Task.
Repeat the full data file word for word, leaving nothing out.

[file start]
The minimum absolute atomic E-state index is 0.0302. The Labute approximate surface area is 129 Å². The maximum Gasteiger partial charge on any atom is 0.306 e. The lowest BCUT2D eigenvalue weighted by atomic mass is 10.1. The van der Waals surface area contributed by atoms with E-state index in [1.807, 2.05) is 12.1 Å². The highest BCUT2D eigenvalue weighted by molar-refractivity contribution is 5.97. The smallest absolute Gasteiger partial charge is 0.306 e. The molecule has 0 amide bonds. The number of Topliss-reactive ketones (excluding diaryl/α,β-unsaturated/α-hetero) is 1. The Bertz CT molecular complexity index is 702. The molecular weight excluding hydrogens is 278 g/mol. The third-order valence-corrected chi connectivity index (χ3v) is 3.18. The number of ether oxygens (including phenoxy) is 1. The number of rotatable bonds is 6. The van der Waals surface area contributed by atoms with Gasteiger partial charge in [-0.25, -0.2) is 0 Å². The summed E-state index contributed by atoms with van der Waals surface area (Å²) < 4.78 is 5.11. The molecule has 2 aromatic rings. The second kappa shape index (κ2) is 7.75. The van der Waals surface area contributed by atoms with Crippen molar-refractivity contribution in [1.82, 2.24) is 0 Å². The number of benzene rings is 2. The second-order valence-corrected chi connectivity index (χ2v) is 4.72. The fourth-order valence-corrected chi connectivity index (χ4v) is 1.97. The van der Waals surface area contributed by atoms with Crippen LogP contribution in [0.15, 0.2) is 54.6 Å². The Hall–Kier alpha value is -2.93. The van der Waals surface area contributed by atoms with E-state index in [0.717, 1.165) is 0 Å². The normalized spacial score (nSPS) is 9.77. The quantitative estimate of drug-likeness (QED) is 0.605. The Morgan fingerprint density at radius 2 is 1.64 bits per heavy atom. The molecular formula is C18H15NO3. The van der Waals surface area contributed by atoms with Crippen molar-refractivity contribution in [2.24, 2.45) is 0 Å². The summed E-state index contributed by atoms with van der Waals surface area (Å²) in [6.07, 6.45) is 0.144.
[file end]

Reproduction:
The minimum absolute atomic E-state index is 0.0302. The Labute approximate surface area is 129 Å². The maximum Gasteiger partial charge on any atom is 0.306 e. The lowest BCUT2D eigenvalue weighted by atomic mass is 10.1. The van der Waals surface area contributed by atoms with E-state index in [1.807, 2.05) is 12.1 Å². The highest BCUT2D eigenvalue weighted by molar-refractivity contribution is 5.97. The smallest absolute Gasteiger partial charge is 0.306 e. The molecule has 0 amide bonds. The number of Topliss-reactive ketones (excluding diaryl/α,β-unsaturated/α-hetero) is 1. The Bertz CT molecular complexity index is 702. The molecular weight excluding hydrogens is 278 g/mol. The third-order valence-corrected chi connectivity index (χ3v) is 3.18. The number of ether oxygens (including phenoxy) is 1. The number of rotatable bonds is 6. The van der Waals surface area contributed by atoms with Gasteiger partial charge in [-0.25, -0.2) is 0 Å². The summed E-state index contributed by atoms with van der Waals surface area (Å²) < 4.78 is 5.11. The molecule has 2 aromatic rings. The second kappa shape index (κ2) is 7.75. The van der Waals surface area contributed by atoms with Crippen molar-refractivity contribution in [1.82, 2.24) is 0 Å². The number of benzene rings is 2. The second-order valence-corrected chi connectivity index (χ2v) is 4.72. The fourth-order valence-corrected chi connectivity index (χ4v) is 1.97. The van der Waals surface area contributed by atoms with Crippen LogP contribution in [0.15, 0.2) is 54.6 Å². The Hall–Kier alpha value is -2.93. The van der Waals surface area contributed by atoms with E-state index in [0.717, 1.165) is 0 Å². The normalized spacial score (nSPS) is 9.77. The quantitative estimate of drug-likeness (QED) is 0.605. The Morgan fingerprint density at radius 2 is 1.64 bits per heavy atom. The molecular formula is C18H15NO3. The van der Waals surface area contributed by atoms with Crippen molar-refractivity contribution in [2.24, 2.45) is 0 Å². The summed E-state index contributed by atoms with van der Waals surface area (Å²) in [6.07, 6.45) is 0.144.